Monthly Archives: September 2008

ICM Mobile Homework

I just need to use this as a host for some jpgs that aren’t working elsewhere for turning in homework.

Thesis: Research Process

At the end of the Capstone project, we need to write a paper which talks a bit about the process of creating this project, so I figure the easiest way to do that is to document well as I go.

I’m entering the phase of research where things are starting to gel. I begin most creative projects with a concept that immediately gets put into a giant lobster pot and put on the back corner of my brain’s stove to slowly get warm. Every so often I throw something into the pot to let it simmer, and every so often I give it a taste to see how things are coming together. (Unlike cooking, I can and often do remove items or ideas added in). I let my brain keep things going on a low simmer because if you try and rush things, they come out feeling rushed. But then again, there’s a point of no return with waiting, and eventually you just gotta get Nike on the project and Just Do It. Luckily I’ve got a good handle on what that sweet spot feels like, and we’re approaching it.

So instead of just letting ideas percolate and randomly surfing, I now find myself moving through my research more systematically. I’m now in hunter/gatherer mode. I start with a general goal, and then begin to get into methodical explorations, branching out along the network. And I use Zotero, so now I’m beginning to take notes.

Pictures, Too

One of the difficulties with the topic of Mount Rushmore is that there’s lots of pictures of the monument, but with history it can get difficult sourcing images to use. Actually, there are many images, but the trouble comes from trying to source them -legally-. So at this stage in the game what I’m doing is trolling through the Creative Commons looking for good quality images that I can repurpose. It’s a great site.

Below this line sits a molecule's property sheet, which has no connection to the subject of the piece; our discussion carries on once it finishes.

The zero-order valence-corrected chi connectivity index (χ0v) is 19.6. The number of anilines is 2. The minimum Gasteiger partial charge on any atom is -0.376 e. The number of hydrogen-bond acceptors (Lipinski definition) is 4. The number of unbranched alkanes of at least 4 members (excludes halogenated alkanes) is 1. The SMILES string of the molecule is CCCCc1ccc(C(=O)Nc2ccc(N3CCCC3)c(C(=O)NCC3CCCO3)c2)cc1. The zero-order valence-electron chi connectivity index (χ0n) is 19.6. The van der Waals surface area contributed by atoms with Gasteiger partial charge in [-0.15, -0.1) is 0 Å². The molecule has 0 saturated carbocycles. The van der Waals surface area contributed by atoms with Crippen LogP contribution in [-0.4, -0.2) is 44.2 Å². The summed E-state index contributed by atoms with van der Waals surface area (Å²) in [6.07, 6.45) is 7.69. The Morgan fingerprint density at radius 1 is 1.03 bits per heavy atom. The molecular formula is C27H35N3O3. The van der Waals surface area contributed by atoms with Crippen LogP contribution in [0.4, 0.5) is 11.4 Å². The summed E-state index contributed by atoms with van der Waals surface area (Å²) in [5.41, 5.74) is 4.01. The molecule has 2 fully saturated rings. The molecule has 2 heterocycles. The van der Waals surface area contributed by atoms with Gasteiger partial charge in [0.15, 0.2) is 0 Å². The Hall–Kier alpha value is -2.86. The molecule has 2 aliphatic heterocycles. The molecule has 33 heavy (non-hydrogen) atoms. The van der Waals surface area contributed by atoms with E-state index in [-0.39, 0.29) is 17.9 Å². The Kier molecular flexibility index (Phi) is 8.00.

Creative Commons Search

Creative Commons Search

The Creative Commons search gives you a simultaneous search of Google, Yahoo!, Flickr, Blip.tv,OWL Music Search, and SpinXpress. You can check the boxes to filter so that it includes Commercial use or ability to modify, adapt, or build upon. I keep that one checked because I know that I’ll be repurposing these graphics quite a bit before I’m done.

Documentation for Photographs

At this point I’m going through the photos and doing two things. One, I’m saving them to my hard drive in folders which give the name of the site they came from and the name of the account owner who posted them originally. Look below for a sample:

Sample directory

Sample directory

Once the website and then the account name are in the directory, I then rename the photo I’m downloading with a file naming convention.

  • cc = Creative Commons
  • att = Attribution
  • noc = Non-Commercial only
  • sa = Share Alike

The ‘cc’ makes it clear that I got it off of Creative Commons, so I have at least partial rights to use the images without needing to open dialogue with the original owner. Then after that I need to pay attention to how they want it used. Most want attribution, so if I use the image I need to give them attribution somehow on the site that the visual was from. ‘Non-Commercial’ isn’t a problem for this project since it’s for academic credit. And ‘Share Alike’ means that anything that I make through these need to be kept within the Creative Commons domain.